> CREATE TABLE G_POINT(POINT_ID NUMBER(8,0), X NUMBER, Y NUMBER);
    >
    > whereas a single table might be sufficient in
    > PostgreSQL, if one doesn't have to do anything too
    > complicated like compute the convex hull of a set
    > of polygons' point:
    >
    > CREATE TABLE G_POLYGON(POLYGON_ID NUMBER(8,0), POINTS POINT[],
    > ...);
    >
    > I don't know how standard 'POINT[]' is, though.



    CREATE OR REPLACE VIEW V_POLYGONS AS
    SELECT P.POLYGON_ID, P.POLYGON_NM, PT.X, PT.Y
    FROM G_POLYGON P, G_POLYGON_POINT PP, G_POINT PT
    WHERE P.POLYGON_ID = PP.POLYGON_ID
    AND PP.POINT_ID = PT.POINT_ID
    /




  14. Re: Linux Advocacy is completely Dead......

    In comp.os.linux.advocacy, DFS

    wrote
    on Thu, 20 Sep 2007 00:23:38 -0400
    :
    > The Ghost In The Machine wrote:
    >> In comp.os.linux.advocacy, DFS

    >
    >> ObYuck: Yuck. Can't your database handle 'CONTACT' like
    >> normal DB systems? :-P Then again...I'd have to look;
    >> it might be a keyword.

    >
    > Not a keyword. I was adhering to the client's column naming conventions,
    > which often remove vowels. I got griped at in the past for not doing so,
    > and these tables are part of a very important db that will
    > [probably]/[eventually] be moved to Oracle. So I sucked it up and did it
    > their way
    >
    >
    >
    >>> CREATE TABLE TL_CNTCT
    >>> (
    >>> CNTCT_ID NUMBER(8,0) NOT NULL ,

    >>
    >> Not unreasonable thus far. However, restricting it to
    >> 8 digits looks a bit arbitrary. 2^31 = 2147483648 --
    >> 10 digits.

    >
    > 8 digits will let me assign 99,999,999 contacts. I don't have that many
    > friends - do you


    Me, you, no. However, how about a very large enterprise?
    In any event, that extra digit costs nothing -- mostly
    because the database is presumably using 4 bytes anyway.

    In any event, the number of people on this slightly
    mildewed marble has already exceeded the capability of a
    32-bit integer. Fortunately, most of them are unlikely
    to be placed in this database. :-)

    >
    >
    >
    >> The identifier probably should be expanded to
    >> 'CONTACT_ID' in a perfect world.

    >
    > Probably so. As I developed code, I often typed CONTACT_ID without
    > thinking.
    >


    So there's a problem already; development time is slowed.
    Slightly, to be sure -- but slowed all the same.

    >
    >
    >>> CNTCT_TYP VARCHAR(5) NOT NULL ,

    >>
    >> I don't like enumerated types represented as varchars.
    >> (In our database, we have a mix. Some of our
    >> enumerated/quasi-enumerateds are represented as numbers,
    >> with a lookup table for convenience. Others are multichar
    >> codes much like CNTCT_TYP. Not a lot I can do about it;
    >> we convert them when we can.)

    >
    > That column has 2 values restricted by a check constraint (not shown).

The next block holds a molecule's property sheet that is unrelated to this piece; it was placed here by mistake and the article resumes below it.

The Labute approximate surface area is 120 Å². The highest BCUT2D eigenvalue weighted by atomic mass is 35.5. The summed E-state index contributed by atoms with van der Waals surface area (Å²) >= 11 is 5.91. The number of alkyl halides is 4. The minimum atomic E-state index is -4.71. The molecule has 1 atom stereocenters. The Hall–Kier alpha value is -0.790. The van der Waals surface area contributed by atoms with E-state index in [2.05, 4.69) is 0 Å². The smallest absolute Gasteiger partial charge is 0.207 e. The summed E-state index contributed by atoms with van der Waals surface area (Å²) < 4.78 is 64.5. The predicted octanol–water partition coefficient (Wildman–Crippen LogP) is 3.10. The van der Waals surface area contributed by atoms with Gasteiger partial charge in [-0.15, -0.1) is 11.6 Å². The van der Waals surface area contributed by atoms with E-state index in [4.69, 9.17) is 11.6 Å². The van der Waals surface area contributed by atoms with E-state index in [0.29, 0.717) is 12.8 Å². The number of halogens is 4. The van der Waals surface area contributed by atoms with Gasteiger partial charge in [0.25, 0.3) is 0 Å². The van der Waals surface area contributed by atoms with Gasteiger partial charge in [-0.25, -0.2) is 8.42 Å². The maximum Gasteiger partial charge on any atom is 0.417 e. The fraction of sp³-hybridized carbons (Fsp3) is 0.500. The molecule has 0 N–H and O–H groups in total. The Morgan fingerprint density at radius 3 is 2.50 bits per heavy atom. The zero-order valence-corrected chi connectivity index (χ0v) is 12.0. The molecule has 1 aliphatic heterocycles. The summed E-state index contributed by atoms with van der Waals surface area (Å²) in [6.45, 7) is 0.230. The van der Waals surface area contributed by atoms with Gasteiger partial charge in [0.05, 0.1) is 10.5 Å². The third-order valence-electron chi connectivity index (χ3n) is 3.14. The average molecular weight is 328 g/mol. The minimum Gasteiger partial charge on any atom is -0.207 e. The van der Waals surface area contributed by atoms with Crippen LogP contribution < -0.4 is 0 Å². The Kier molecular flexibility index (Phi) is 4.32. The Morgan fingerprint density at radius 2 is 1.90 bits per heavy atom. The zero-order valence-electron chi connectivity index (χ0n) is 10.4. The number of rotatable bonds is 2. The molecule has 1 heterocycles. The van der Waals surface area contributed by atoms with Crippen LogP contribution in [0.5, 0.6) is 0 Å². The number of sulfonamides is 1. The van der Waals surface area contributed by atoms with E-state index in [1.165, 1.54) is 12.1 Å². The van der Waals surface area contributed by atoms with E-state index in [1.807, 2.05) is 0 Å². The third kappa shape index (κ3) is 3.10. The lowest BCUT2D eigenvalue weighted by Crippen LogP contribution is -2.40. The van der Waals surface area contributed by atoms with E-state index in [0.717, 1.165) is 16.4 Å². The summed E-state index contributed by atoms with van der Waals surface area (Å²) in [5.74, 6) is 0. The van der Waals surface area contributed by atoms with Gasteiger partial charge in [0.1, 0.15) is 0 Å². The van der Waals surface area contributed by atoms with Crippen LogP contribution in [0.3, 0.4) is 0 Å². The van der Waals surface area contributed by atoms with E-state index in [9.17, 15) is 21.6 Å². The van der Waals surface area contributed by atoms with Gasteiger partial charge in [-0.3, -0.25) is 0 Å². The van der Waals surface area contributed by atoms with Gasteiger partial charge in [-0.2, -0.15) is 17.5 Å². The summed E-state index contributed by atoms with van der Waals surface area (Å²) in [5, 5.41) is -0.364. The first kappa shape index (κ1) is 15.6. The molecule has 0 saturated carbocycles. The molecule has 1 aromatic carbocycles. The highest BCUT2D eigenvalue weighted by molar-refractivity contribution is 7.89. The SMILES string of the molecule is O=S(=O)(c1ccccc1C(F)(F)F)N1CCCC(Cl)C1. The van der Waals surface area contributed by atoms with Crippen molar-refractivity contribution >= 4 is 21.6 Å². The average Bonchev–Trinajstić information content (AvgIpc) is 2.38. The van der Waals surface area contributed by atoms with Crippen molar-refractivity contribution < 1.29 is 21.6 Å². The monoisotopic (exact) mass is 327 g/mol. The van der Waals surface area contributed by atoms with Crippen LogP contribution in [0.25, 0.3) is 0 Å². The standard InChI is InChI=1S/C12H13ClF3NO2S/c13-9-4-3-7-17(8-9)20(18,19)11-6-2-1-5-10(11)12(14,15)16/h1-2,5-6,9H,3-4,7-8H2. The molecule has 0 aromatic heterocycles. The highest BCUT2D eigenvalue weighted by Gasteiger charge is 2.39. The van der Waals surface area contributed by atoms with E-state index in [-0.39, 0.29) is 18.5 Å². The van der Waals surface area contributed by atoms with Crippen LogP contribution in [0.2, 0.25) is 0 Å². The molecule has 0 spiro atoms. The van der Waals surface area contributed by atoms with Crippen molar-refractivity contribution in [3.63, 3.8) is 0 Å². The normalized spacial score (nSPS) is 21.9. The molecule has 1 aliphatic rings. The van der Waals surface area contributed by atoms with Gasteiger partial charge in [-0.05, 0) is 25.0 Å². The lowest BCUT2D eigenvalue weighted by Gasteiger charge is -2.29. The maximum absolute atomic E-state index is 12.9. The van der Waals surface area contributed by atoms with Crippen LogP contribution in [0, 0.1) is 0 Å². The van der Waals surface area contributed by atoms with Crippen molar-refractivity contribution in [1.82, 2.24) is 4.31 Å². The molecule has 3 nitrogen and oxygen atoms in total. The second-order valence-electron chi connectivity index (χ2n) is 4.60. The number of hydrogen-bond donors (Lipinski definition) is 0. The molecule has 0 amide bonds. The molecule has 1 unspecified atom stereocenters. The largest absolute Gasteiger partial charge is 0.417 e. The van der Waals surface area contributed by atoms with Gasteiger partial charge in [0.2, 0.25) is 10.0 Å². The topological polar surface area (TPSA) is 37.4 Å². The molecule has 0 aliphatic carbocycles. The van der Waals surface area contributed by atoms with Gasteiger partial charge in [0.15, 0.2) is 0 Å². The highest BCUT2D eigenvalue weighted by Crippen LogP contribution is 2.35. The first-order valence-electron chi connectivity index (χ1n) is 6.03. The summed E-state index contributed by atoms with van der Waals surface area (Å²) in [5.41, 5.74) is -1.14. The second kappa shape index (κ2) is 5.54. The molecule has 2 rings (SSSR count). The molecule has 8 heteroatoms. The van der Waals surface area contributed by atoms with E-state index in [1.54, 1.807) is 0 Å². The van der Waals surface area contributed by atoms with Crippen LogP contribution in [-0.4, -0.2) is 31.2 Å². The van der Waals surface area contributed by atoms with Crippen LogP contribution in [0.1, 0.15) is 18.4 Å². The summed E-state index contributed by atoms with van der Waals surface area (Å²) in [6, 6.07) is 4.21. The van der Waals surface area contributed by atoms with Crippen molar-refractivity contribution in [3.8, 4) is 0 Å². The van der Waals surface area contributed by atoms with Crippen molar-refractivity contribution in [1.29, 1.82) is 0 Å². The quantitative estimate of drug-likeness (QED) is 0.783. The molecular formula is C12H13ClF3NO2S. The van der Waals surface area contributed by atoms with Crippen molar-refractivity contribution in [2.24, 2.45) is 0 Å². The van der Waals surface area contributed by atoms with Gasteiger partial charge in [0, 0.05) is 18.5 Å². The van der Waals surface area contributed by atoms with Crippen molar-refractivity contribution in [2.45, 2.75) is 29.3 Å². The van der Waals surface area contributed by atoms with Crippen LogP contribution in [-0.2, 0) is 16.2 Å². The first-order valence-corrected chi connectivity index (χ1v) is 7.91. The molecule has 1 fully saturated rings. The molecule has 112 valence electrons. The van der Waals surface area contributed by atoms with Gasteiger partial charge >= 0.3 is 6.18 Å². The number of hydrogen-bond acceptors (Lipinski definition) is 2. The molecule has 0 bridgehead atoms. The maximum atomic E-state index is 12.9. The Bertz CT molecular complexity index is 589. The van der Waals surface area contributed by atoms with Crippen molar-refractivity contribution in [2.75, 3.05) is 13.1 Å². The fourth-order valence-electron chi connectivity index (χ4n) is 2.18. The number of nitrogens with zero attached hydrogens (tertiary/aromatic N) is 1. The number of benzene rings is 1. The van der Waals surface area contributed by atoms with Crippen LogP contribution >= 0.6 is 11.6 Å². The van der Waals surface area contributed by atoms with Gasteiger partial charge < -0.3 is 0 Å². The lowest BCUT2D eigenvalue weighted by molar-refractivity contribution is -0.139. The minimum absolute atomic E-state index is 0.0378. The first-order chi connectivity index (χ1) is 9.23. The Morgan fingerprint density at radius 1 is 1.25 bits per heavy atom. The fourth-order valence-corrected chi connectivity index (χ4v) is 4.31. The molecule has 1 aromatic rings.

>


    Hmm...better than nothing.

    >
    >
    >
    >>> DEPT VARCHAR(20) NOT NULL ,

    >>
    >> A quasi-enumerated type. This probably should be a
    >> foreign key. Is there a TL_DEPT table?

    >
    > There is. Didn't show it.
    >


    OK.

    >
    >
    >> There are also scoping issues -- where's
    >> the company for this department?

    >
    > Internal system - not for sale.
    >


    OK.

    >
    >
    >>> TITLE VARCHAR(30) NOT NULL ,

    >>
    >> Interesting notion. Are we supposed to assume 'The Duke Of
    >> Wellington' fits in here? Or is this restricted to 'Mr',
    >> 'Mrs', 'Miss', 'Mz'?

    >
    > Revenue Manager, Field Consultant, etc.
    >


    Questionable as to whether those are titles or employment.
    Perhaps I'm too much of a classicist, but I could want a
    better term here.

    >
    >
    >>> LAST_NM VARCHAR(35) NOT NULL ,

    >>
    >> Standard surname stuff.
    >>
    >>> FIRST_NM VARCHAR(35) NOT NULL ,

    >>
    >> Standard firstname stuff. No middle initial?
    >>
    >>> ADDR1 VARCHAR(35) NOT NULL ,

    >>
    >> I suppose this is more generic than 'NUMBER/STREET/UNIT', but
    >> am wondering if 35 is enough. Then again...

    >
    > Some of these columns are derivative/downstream of other systems in place at
    > this client. They use 35 for address lines.
    >


    OK.

    >
    >
    >>> ADDR2 VARCHAR(35) NULL ,

    >>
    >> Compromise, thy name is address field. Also, is the NULL a
    >> typo, or an indication that this field may in fact be null?
    >> I'm hoping the latter.

    >
    > ADDR2 is NULLABLE.
    >


    OK.

    >
    >
    >>> CITY VARCHAR(30) NOT NULL ,

    >>
    >> Another quasi-enumerated type, though so large there's
    >> probably no point in representing it as such.
    >>
    >>> STATECD VARCHAR(2) NOT NULL ,

    >>
    >> Extremely restrictive. Also, no provision for
    >> international provinces.

    >
    > System is USA only - at least for now.
    >


    OK. But that's a limitation they'll have to upgrade later.

    >
    >
    >>> ZIP VARCHAR(9) NOT NULL ,

    >>
    >> Ditto.

    >
    > Ditto.
    >


    OK.

    >
    >
    >>> EMAIL VARCHAR(50) NULL